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BLACHER: 200.000 Taler

spacer Mödl, Weiss, Mikes; Reich, Haefliger, Feldhoff; Orchestra of the Deutsche Oper Berlin, Hollreiser. Production: Sellner. Arthaus Musik 102 185, 96 mins., subtitled


Boris Blacher (1903–75) was a prolific, imaginative composer whose name and work have sadly become obscure. He absorbed influences from all the major schools of musical thought he lived through, from neo-classicism and twelve-tone through electronic and experimental. But his music maintained a strong personal identity, and it was often surprising. 

After being banished from cultural life for promoting the music of Schoenberg, Hindemith and other modern composers that the Nazis had labeled “degenerate,” Blacher rose to prominence after the war as both a composer and a composition teacher. Having established a reputation as an iconoclast with such operas as Abstract Opera No. 1 (1957) and Zwischenfälle bei einer Notlandung (Incident at a Crash Landing, 1964), Blacher defied expectations in 1969 with 200.000 Taler (200,000 Thaler), a very realistic opera based on a story by Sholem Aleichem, who today is most famous for having written the play that was adapted into Fiddler on the Roof

Set on a Russian shtetl around the start of the twentieth century, Alei­chem’s play Dos Groijse Gewins (The Big Prize, or The Jackpot) tells the story of an impoverished tailor whose life is transformed by winning a lottery. Director Gustav Rudolf Sellner’s world-premiere production opted for a very down-to-earth style, befitting the subject matter. Blacher wrote the opera in a conversational style, adhering closely to the form of the original play; there are no arias or set pieces. His music utilizes modernist techniques, incorporating the speech rhythms of the text, and it’s complex yet extremely accessible. Listeners who dislike modern music will find this opera palatable and approachable, yet more adventurous listeners will also find much to admire in Blacher’s inventiveness. While invoking elements of Jewish folk music, he avoids the boring practice of our own time, in which composers present such source music verbatim. Blacher pays respect to the culture without pandering to it. The music keeps the drama moving forward without overwhelming the storyline.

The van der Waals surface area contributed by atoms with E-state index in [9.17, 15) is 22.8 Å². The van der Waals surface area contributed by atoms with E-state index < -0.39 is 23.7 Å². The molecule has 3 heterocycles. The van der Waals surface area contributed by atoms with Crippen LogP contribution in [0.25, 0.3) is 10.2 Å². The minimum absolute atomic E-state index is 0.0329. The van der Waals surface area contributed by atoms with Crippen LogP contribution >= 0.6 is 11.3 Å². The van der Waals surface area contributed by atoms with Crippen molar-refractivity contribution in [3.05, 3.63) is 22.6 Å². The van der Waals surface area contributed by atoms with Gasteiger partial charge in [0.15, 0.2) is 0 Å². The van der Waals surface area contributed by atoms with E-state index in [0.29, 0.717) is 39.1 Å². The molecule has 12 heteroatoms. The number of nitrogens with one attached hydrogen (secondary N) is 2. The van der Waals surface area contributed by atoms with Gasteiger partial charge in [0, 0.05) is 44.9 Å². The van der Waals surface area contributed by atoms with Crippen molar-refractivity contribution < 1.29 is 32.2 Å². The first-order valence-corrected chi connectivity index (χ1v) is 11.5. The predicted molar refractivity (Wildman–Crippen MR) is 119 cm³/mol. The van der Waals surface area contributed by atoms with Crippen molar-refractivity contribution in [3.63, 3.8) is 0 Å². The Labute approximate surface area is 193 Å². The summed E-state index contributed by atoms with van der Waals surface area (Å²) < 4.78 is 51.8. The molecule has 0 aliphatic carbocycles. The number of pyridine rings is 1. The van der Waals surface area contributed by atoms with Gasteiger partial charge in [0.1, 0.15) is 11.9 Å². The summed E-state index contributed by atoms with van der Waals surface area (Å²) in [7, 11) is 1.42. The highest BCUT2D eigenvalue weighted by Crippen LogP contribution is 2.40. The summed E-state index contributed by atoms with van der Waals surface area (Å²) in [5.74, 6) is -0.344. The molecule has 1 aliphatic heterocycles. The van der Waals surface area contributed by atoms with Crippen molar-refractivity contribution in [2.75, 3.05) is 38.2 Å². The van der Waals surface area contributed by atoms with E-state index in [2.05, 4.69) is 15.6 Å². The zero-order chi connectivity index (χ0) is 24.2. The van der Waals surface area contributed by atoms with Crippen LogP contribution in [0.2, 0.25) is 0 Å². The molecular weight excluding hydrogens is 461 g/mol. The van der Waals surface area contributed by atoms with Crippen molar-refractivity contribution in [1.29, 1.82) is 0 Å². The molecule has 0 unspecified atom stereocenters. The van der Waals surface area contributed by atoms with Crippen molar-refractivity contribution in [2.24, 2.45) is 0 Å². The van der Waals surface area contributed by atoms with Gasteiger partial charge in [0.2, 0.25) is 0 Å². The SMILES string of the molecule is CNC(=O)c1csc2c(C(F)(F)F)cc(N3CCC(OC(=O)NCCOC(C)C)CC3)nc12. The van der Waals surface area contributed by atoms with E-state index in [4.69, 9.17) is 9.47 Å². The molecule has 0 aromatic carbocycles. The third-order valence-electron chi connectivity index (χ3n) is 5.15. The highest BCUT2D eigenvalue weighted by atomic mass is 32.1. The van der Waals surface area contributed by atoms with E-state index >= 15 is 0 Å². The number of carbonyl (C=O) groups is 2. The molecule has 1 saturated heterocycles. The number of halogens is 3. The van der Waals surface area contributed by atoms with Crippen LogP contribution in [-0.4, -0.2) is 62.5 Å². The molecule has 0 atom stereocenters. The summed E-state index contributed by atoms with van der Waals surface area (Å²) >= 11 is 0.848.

This studio recording gives the production an advantage: the voices are never buried, as they would be in a live setting, so one hears every line with utmost clarity (although at times this perfect balance can be unsettling). The original cast is wonderful, a reminder of the great singers who were active forty-five years ago. Baritone Günter Reich is convincing and charismatic as the tailor, Schimele Soroker. He captures both the anxiety of Schimele’s poverty and his unsophisticated bumptiousness when trying to move in upper-class social circles. The great Wagnerian mezzo Marta Mödl gives a fine supporting performance as Schimele’s wife. The two assistant tailors, both desperately in love with Schimele’s daughter Bailke, are heard in wonderful, sonorous performances by tenor Ernst Haefliger and bass-baritone Gerd Feldhoff. Bailke’s honest, homespun charms are particularly on display in the glowing performance of soprano Dorothea Weiss. The supporting cast is impeccable, and Heinrich Hollreiser leads the orchestra with dynamic intensity.

Neither Blacher’s opera nor the Alei­chem story on which it is based is a monumental work. However, and fortunately, not everything needs to be. 200.000 Taler is a delightful, entertaining look at the human comedy. And this excellent film version presents the opera in the warm, loving light it deserves. spacer 


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